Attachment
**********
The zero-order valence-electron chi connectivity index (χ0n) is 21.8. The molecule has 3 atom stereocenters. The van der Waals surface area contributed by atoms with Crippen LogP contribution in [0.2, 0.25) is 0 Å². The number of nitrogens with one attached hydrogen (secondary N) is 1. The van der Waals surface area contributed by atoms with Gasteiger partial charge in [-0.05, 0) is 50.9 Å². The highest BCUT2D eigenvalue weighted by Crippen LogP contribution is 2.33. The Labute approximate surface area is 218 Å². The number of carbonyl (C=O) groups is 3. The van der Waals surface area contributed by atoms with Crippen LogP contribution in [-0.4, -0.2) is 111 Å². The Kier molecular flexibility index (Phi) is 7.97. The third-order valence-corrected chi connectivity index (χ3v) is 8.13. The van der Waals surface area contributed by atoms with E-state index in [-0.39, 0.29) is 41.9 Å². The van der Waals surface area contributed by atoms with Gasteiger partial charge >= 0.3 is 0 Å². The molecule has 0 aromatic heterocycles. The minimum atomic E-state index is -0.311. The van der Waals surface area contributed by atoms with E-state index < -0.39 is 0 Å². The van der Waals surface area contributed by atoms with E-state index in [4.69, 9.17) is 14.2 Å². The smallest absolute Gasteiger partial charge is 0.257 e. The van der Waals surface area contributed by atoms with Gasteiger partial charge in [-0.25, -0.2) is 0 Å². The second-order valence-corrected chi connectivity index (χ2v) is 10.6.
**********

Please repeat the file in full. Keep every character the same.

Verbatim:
The zero-order valence-electron chi connectivity index (χ0n) is 21.8. The molecule has 3 atom stereocenters. The van der Waals surface area contributed by atoms with Crippen LogP contribution in [0.2, 0.25) is 0 Å². The number of nitrogens with one attached hydrogen (secondary N) is 1. The van der Waals surface area contributed by atoms with Gasteiger partial charge in [-0.05, 0) is 50.9 Å². The highest BCUT2D eigenvalue weighted by Crippen LogP contribution is 2.33. The Labute approximate surface area is 218 Å². The number of carbonyl (C=O) groups is 3. The van der Waals surface area contributed by atoms with Crippen LogP contribution in [-0.4, -0.2) is 111 Å². The Kier molecular flexibility index (Phi) is 7.97. The third-order valence-corrected chi connectivity index (χ3v) is 8.13. The van der Waals surface area contributed by atoms with E-state index in [-0.39, 0.29) is 41.9 Å². The van der Waals surface area contributed by atoms with Gasteiger partial charge >= 0.3 is 0 Å². The molecule has 0 aromatic heterocycles. The minimum atomic E-state index is -0.311. The van der Waals surface area contributed by atoms with E-state index < -0.39 is 0 Å². The van der Waals surface area contributed by atoms with E-state index in [4.69, 9.17) is 14.2 Å². The smallest absolute Gasteiger partial charge is 0.257 e. The van der Waals surface area contributed by atoms with Gasteiger partial charge in [-0.25, -0.2) is 0 Å². The second-order valence-corrected chi connectivity index (χ2v) is 10.6.